Power Supplies

Discussion in 'A+ Certification' started by lizzieb, Mar 1, 2006.

  1. lizzieb

    lizzieb Guest

    Hi

    I got a PC in to repair and all that was happening was the fans were coming
    on and nothing else. It is a Packard Bell Imedia celeron 1.3ghz. So I
    thought I would try changing the power supply. It had a 215watt supply so
    tried it with a new 400watt PSU. Still just the fans
    coming on. So just in case the new PSU was duff I tried it with an old 100w
    PSU from an old Time machine and it worked perfectly! Tried it with a couple
    of other PSUs and none worked - only this old 100watt one!

    What am I do do? Puzzled too.

    Lizzieb
     
    lizzieb, Mar 1, 2006
    #1
    1. Advertising

  2. lizzieb

    lizzieb Guest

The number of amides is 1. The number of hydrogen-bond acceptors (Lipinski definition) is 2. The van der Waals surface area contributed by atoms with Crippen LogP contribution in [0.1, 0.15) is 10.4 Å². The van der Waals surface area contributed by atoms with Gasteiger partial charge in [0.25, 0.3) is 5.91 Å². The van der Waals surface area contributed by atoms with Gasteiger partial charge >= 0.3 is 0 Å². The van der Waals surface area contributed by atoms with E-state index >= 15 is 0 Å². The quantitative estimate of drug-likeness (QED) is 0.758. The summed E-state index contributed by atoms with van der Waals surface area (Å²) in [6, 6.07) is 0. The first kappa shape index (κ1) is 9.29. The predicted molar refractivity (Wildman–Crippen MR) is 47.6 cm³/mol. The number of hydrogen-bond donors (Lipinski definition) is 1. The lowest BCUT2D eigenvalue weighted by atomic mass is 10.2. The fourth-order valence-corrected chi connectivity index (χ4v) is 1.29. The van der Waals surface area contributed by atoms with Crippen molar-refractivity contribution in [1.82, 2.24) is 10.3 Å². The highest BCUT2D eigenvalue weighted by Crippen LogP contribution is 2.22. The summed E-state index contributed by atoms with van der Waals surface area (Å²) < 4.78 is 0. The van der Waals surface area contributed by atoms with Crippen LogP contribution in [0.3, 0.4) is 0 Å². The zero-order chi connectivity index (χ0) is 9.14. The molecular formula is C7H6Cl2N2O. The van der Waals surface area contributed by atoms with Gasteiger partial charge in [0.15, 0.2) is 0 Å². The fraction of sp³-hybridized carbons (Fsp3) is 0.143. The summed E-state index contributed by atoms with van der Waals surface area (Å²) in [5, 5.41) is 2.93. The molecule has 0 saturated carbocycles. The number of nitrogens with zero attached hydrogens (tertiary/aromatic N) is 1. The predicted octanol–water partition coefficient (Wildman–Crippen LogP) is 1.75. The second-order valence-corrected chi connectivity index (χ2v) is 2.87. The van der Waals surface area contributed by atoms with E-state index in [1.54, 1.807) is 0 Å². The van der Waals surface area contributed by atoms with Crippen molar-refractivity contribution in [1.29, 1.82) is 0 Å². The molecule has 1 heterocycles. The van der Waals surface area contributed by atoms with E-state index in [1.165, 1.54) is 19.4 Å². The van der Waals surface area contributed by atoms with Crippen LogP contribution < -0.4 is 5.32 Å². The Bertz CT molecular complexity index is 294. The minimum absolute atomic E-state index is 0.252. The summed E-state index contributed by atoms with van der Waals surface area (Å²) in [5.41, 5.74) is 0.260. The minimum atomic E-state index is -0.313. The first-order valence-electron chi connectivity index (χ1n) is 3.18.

I have just done what you suggested but the situation is just the same. I
    ran PC-Check through it and motherboard, ram and processor all passed. I
    can't see any blown caps either. I really don't like to give it back as
    repaired!!! But maybe I will have to with a warning.

    Lizzieb
    "Jeremy" <> wrote in message
    news:iQhNf.51739$%...
    > Check the motherboard for blown caps. If any are present replace
    > motherboard. If not, remove the motherboard from the case, place it on
    > something non-conductive, and power it on with just the power supply,
    > processor, and RAM. You can use a pen or other small metal object to turn
    > it on by shorting the power header. If the system power on, run memtest86
    > overnight just to be sure, the RAM is probably not your problem but it